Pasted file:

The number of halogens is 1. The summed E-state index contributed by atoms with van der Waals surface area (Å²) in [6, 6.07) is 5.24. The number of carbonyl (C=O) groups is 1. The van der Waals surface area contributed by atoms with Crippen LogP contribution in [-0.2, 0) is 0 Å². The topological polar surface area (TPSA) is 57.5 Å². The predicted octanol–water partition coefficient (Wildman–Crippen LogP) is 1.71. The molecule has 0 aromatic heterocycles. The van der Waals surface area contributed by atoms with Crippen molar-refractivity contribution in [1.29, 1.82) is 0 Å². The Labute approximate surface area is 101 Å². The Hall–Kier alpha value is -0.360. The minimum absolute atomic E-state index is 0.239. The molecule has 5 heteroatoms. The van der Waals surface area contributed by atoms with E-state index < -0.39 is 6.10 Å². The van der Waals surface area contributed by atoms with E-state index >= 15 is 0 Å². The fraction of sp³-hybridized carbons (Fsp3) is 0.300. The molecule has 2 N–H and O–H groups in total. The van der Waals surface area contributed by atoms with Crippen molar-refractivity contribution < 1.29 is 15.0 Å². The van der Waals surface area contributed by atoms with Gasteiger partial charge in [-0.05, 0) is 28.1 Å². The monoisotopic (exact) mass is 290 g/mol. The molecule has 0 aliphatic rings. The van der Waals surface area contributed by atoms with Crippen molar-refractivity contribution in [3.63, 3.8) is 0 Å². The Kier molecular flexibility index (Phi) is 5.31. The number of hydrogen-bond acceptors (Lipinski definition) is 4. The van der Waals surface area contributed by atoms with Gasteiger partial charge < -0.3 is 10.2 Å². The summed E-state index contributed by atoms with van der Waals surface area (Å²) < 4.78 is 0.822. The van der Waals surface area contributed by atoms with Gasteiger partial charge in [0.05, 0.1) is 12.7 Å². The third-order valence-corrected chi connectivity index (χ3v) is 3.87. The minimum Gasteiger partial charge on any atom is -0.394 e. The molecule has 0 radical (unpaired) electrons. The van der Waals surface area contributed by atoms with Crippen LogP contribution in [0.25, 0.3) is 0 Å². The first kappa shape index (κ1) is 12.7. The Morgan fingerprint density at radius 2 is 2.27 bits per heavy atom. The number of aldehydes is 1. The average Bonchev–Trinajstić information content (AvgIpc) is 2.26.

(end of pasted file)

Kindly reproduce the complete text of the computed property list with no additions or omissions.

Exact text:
The number of halogens is 1. The summed E-state index contributed by atoms with van der Waals surface area (Å²) in [6, 6.07) is 5.24. The number of carbonyl (C=O) groups is 1. The van der Waals surface area contributed by atoms with Crippen LogP contribution in [-0.2, 0) is 0 Å². The topological polar surface area (TPSA) is 57.5 Å². The predicted octanol–water partition coefficient (Wildman–Crippen LogP) is 1.71. The molecule has 0 aromatic heterocycles. The van der Waals surface area contributed by atoms with Crippen molar-refractivity contribution in [1.29, 1.82) is 0 Å². The Labute approximate surface area is 101 Å². The Hall–Kier alpha value is -0.360. The minimum absolute atomic E-state index is 0.239. The molecule has 5 heteroatoms. The van der Waals surface area contributed by atoms with E-state index < -0.39 is 6.10 Å². The van der Waals surface area contributed by atoms with E-state index >= 15 is 0 Å². The fraction of sp³-hybridized carbons (Fsp3) is 0.300. The molecule has 2 N–H and O–H groups in total. The van der Waals surface area contributed by atoms with Crippen molar-refractivity contribution < 1.29 is 15.0 Å². The van der Waals surface area contributed by atoms with Gasteiger partial charge in [-0.05, 0) is 28.1 Å². The monoisotopic (exact) mass is 290 g/mol. The molecule has 0 aliphatic rings. The van der Waals surface area contributed by atoms with Crippen molar-refractivity contribution in [3.63, 3.8) is 0 Å². The Kier molecular flexibility index (Phi) is 5.31. The number of hydrogen-bond acceptors (Lipinski definition) is 4. The van der Waals surface area contributed by atoms with Gasteiger partial charge < -0.3 is 10.2 Å². The summed E-state index contributed by atoms with van der Waals surface area (Å²) < 4.78 is 0.822. The van der Waals surface area contributed by atoms with Gasteiger partial charge in [0.05, 0.1) is 12.7 Å². The third-order valence-corrected chi connectivity index (χ3v) is 3.87. The minimum Gasteiger partial charge on any atom is -0.394 e. The molecule has 0 radical (unpaired) electrons. The van der Waals surface area contributed by atoms with Crippen LogP contribution in [0.25, 0.3) is 0 Å². The first kappa shape index (κ1) is 12.7. The Morgan fingerprint density at radius 2 is 2.27 bits per heavy atom. The number of aldehydes is 1. The average Bonchev–Trinajstić information content (AvgIpc) is 2.26.